Tag Archives | fEMG

Politics, Bank Ads, and fEMG: How Good People Differ

Much has been written about the different demographics and views that Clinton and Trump supporters hold of our changing nation. Add to that now an indication that Clinton and Trump supporters may also differ in how they process messaging. In a new study, Trump supporters showed higher levels of positive emotional response and lower levels of negative emotional response than Clinton supporters when looking at apolitical bank advertising. Continue Reading →

New fEMG Study Shows Value in Combining Neuromarketing and Survey-Based Advertising Testing

In a new study of advertising content that combined both neuro-physiological measures and traditional copy test measures, G&R has found that the two assessment approaches can yield different guidance when evaluating copy effectiveness. Commercials with strong emotional activation as measured by facial electromyography (fEMG) may not have high recall or persuasion, and visa-versa. In other studies, we have found positive correlations between fEMG and recall or fEMG and persuasion. Continue Reading →

EEG and fEMG: What Facebook’s and Expedia’s Different Takes Say about Consumer Neuroscience Today

Facebook has conducted a series of studies to show the relative value of mobile advertising over television advertising. The studies are based on EEG.

Expedia has opened a dedicated neuroscience lab to look at what influences how people decide to travel. The Lab is based on fEMG.

What does the use of these two fundamentally different neuroscience measures by these two very successful companies say about the current state of applied neuroscience? Continue Reading →

Are Small Samples in Neuro Reliable? Some Thoughts about Power

One of the first issues that market researchers face when they start to think about neuro-physiological measurement is how to think about the small sample sizes. Survey research is usually based on samples in the hundreds or even in the thousands, but it is not uncommon for User Experience testing to be based on ten (10) people. In fact, some fMRI studies have been published in peer-reviewed journals based on five (5) respondents.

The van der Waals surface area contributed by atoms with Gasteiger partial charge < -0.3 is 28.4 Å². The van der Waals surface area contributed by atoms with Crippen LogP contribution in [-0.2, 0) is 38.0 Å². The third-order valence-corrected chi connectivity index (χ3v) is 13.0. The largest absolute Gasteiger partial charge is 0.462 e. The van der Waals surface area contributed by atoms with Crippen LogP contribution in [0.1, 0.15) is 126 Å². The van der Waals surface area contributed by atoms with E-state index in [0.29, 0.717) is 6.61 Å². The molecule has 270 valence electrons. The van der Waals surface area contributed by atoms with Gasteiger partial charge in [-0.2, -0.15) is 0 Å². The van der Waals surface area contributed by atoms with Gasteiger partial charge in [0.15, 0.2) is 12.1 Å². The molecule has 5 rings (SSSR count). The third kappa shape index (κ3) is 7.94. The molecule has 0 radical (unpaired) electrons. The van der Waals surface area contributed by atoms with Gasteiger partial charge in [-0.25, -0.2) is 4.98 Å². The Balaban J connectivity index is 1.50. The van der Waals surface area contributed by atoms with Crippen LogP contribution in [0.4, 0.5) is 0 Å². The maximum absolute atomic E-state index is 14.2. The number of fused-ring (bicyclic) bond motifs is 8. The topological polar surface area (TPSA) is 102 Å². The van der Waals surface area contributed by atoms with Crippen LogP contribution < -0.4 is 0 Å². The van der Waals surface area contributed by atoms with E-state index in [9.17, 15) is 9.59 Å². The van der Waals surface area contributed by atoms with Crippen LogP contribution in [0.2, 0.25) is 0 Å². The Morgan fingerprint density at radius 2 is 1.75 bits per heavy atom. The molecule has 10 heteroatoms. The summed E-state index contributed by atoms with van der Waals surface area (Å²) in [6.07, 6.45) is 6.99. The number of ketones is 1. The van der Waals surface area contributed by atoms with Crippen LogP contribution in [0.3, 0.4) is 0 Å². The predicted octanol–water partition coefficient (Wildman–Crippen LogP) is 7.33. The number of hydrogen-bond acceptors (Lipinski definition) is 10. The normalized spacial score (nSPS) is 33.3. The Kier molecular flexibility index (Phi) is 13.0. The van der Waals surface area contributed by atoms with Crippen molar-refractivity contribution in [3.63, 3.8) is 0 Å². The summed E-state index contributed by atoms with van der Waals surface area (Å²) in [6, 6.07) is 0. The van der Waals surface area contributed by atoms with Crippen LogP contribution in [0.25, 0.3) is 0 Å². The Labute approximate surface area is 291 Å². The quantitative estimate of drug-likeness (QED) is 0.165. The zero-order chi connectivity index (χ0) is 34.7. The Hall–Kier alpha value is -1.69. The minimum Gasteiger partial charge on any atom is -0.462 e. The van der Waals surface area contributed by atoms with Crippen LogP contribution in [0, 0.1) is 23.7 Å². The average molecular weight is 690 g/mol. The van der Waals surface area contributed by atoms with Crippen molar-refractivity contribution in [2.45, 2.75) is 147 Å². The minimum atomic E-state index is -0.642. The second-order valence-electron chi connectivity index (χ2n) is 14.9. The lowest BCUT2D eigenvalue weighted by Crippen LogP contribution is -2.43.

This raises a very important question: Are such small samples reliable? Continue Reading →

In Consumer Neuroscience, More is Not the Merrier

For companies starting to look seriously into Consumer Neuroscience, it is tempting to begin with a pilot study that includes as many neuroscience and bio-physiological measures as possible.  While the “more is merrier” approach might seem like the best option for investigating and assessing the relative strengths and applications of each method and measure, it should be avoided since doing so is not only unnecessary but misleading.

Instead, we recommend a more deliberative approach in order to avoid the pitfalls and reap the benefits of neuromarketing research.

Continue Reading →

Six Things You Should Know about the Current State of Neuro-Marketing in Advertising

In the fall of 2010, G&R was part of a group of seven leading research firms who were invited to take part in the NeuroStandards Collaboration study undertaken by the Advertising Research Foundation (ARF) to increase knowledge about and transparency in the fast developing field of biometric and neuro-physiological research. The study was sponsored by American Express, Campbell’s, Chase, Colgate-Palmolive, Clorox, ESPN, GM, Hershey’s, MillerCoors, MTV Networks, NBC Universal, and Turner. Each research company was given the same set of eight commercials to analyze using their own proprietary physiological methods which covered a range of approaches, including EEG (electrical impulses in the brain), SST (a variation on EEG), fMRI (blood flow within the brain), Facial Coding (visual analysis of facial expressions), and bio-metrics (heart and breathing rates, and skin conductance). G&R conducted research through its Continuous Emotional Response Analysis (CERA) system, which uses Facial Electromyography (fEMG) to assess emotional response to advertising and communications by measuring electrical impulses across facial muscle groups. Continue Reading →